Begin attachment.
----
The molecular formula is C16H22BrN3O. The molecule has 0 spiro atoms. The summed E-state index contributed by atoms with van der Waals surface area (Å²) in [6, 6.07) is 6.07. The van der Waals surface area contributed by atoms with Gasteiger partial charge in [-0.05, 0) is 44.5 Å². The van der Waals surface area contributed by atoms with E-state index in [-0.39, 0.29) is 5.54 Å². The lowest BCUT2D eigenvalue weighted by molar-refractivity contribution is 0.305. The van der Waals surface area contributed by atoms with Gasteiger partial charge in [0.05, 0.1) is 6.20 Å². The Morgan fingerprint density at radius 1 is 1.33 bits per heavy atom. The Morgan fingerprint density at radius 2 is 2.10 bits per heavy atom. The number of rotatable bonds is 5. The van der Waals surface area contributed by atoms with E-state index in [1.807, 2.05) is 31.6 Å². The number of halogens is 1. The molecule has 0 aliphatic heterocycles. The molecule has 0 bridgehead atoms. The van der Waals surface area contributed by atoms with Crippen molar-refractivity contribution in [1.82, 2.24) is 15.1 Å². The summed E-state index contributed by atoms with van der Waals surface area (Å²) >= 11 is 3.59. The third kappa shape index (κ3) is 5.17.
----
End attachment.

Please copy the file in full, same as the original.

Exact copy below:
The molecular formula is C16H22BrN3O. The molecule has 0 spiro atoms. The summed E-state index contributed by atoms with van der Waals surface area (Å²) in [6, 6.07) is 6.07. The van der Waals surface area contributed by atoms with Gasteiger partial charge in [-0.05, 0) is 44.5 Å². The van der Waals surface area contributed by atoms with E-state index in [-0.39, 0.29) is 5.54 Å². The lowest BCUT2D eigenvalue weighted by molar-refractivity contribution is 0.305. The van der Waals surface area contributed by atoms with Gasteiger partial charge in [0.05, 0.1) is 6.20 Å². The Morgan fingerprint density at radius 1 is 1.33 bits per heavy atom. The Morgan fingerprint density at radius 2 is 2.10 bits per heavy atom. The number of rotatable bonds is 5. The van der Waals surface area contributed by atoms with E-state index in [1.807, 2.05) is 31.6 Å². The number of halogens is 1. The molecule has 0 aliphatic heterocycles. The molecule has 0 bridgehead atoms. The van der Waals surface area contributed by atoms with Crippen molar-refractivity contribution in [1.82, 2.24) is 15.1 Å². The summed E-state index contributed by atoms with van der Waals surface area (Å²) >= 11 is 3.59. The third kappa shape index (κ3) is 5.17.